« AnteriorContinuar »
however, without leaving your marks behind you. But where's Eglantine? where's Transit? where's the Honourable? By my soul, the roué can handle his mauleys well; I saw him floor one of the raff in very prime style. But come along, my hearty; we must walk over the field of battle, and look after the wounded; I am desperately afraid that Eglantine is booked inside-saw him surrounded by the bull-dogs-made a desperate effort to rescue him-and had some difficulty to clear myself; but never mind, 'tis the fortune of war, and there's very good lodging in the castle. Surely there's Mark Supple with some one on his back, What, Mark, is that you?'
"No, sir-yes, sir; I mean, sir, its a gentleman of our college. O deary me, I thought it had been a proctor or a bull-dog. For heaven's sake, help, sir! here's Mr. Transit quite senseless, take notice; picked him up in a doorway in Lincoln-lane, bleeding like a pig, take notice. O dear, O dear, what a night this has been! We shall all be sent to the castle, and perhaps transported for manslaughter. For heaven's sake, Mr. Echo, help! Bear his head up-take hold of his feet, Mr. Blackmantle, and I'll go before, and ring at Dr. Tuckwell's bell, take notice.'
"In this way poor Transit was conveyed to the surgery, where, after cleansing him from the blood and dirt, and the application of some aromatics, he soon recovered, and happily had not sustained any very serious injury. From old Mark we learned that Eglantine was a captive to the bull-dogs, and safely deposited in the castle along with Marston Will, who had fought nobly in his defence; of Lionise we could gain no other tidings than that Mark had seen him at the end of the fray climbing up to the first-floor window of a tradesman's house in the High-street, whose daughter it was well known he had a little intrigue with, and where, as we concluded, he had found a balsam for his wounds and shelter for the night. It was nearly three o'clock when I regained my lodging, and found Mags, the waiter of the Mitre, on the look-out for me: Echo had accompanied me home, and in our way we had picked up a wounded man of University College, who had suffered severely in the contest. It was worthy the pencil of a Hogarth to have depicted the appearance of the High-street after the contest, when we were cautiously perambulating from end to end in search of absent friends, and fearing at every step the approach of the proctors or their bull-dogs; the lamps were almost all smashed, and the burners dangling to and fro with the wind, the greater part extinguished, or just emitting sufficient light to make night horrible. On the lamp-irons might be seen what at first sight was most appalling, the figure of some hero of the togati dangling by the neck, but which on nearer approach proved to be only the dismembered academical of some gentleman commoner hung up as a trophy by the town raff. Broken windows, and shutters torn from their hinges, and missiles of every sort covering the ground, from the terrific Scotch paving pebble torn up from the roads, to the spokes of coach-wheels and the oaken batons, and fragments of lanterns belonging to the town watch, skirts of coats and caps, and remnants of togas, both silken and worsted,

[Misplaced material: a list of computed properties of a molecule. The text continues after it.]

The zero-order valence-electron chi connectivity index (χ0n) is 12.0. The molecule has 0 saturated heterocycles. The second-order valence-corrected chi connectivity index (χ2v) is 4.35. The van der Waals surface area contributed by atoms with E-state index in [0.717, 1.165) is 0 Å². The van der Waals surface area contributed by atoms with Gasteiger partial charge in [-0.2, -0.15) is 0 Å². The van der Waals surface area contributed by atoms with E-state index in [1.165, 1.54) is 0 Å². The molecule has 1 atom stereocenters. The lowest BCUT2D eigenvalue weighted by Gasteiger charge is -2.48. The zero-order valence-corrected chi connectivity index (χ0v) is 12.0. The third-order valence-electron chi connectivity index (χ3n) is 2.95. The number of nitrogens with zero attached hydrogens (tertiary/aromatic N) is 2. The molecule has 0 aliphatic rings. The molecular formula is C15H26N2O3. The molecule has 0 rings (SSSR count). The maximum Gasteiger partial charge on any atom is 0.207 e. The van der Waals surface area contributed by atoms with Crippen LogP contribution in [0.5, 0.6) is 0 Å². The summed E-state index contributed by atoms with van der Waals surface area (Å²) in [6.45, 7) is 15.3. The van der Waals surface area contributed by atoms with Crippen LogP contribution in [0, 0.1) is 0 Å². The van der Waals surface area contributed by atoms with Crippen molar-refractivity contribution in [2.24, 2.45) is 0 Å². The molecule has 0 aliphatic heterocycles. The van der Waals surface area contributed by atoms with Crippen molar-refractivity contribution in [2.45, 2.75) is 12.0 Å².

bespoke the quality of the heroes of the fray; while here and there a poor terrified wretch was exposing his addle-head to the mildews of the night damp, fearing a revival of the contest, or anxiously watching the return of husband, brother, father, or son. On our arrival at the Mitre, poor Mrs. Peake, half-frightened to death, was up and busy in administering to the sufferers various consolatory draughts composed of bishop, and flesh and blood, and rumbooze; while the chambermaids and Peake and the waiters were flying about the house with warm water, and basins and towels, to the relief of the numerous applicants, who all seemed anxious to wash away the dirty remembrance of the disgusting scene. Hitherto I had been so busily engaged in defending myself and preserving my friends, that I had not a moment for reflection. It has been well observed that 'place an Englishman in the field of battle, no matter what his political feelings, he will fight like a lion, by instinct, or the mere force of example;' so with the narrator of this contest. I had not, up to this time, the least knowledge of the original cause of the row. I have naturally an aversion to pugilistic contests and tumultuous sports; and yet I found by certain bruises and bumps, and stains of blood, and stiffness of joints, and exhaustion, and the loss of my upper garment, which I had then only just discovered, that I must have borne a pretty considerable part in the contest, and carried away no small share of victorious laurels, since I had escaped without any very visible demonstration of my adversaries' prowess; but for this I must acknowledge myself indebted to my late private tutor, the Eton Cad, Joe Cannon, whose fancy lectures on noseology and the science of the milling system had enabled me to defend my bread-basket, cover up my peepers, and keep my nob out of chancery; a merit that all Keate's learning would not have compensated for, under the peculiar circumstances in which I was placed.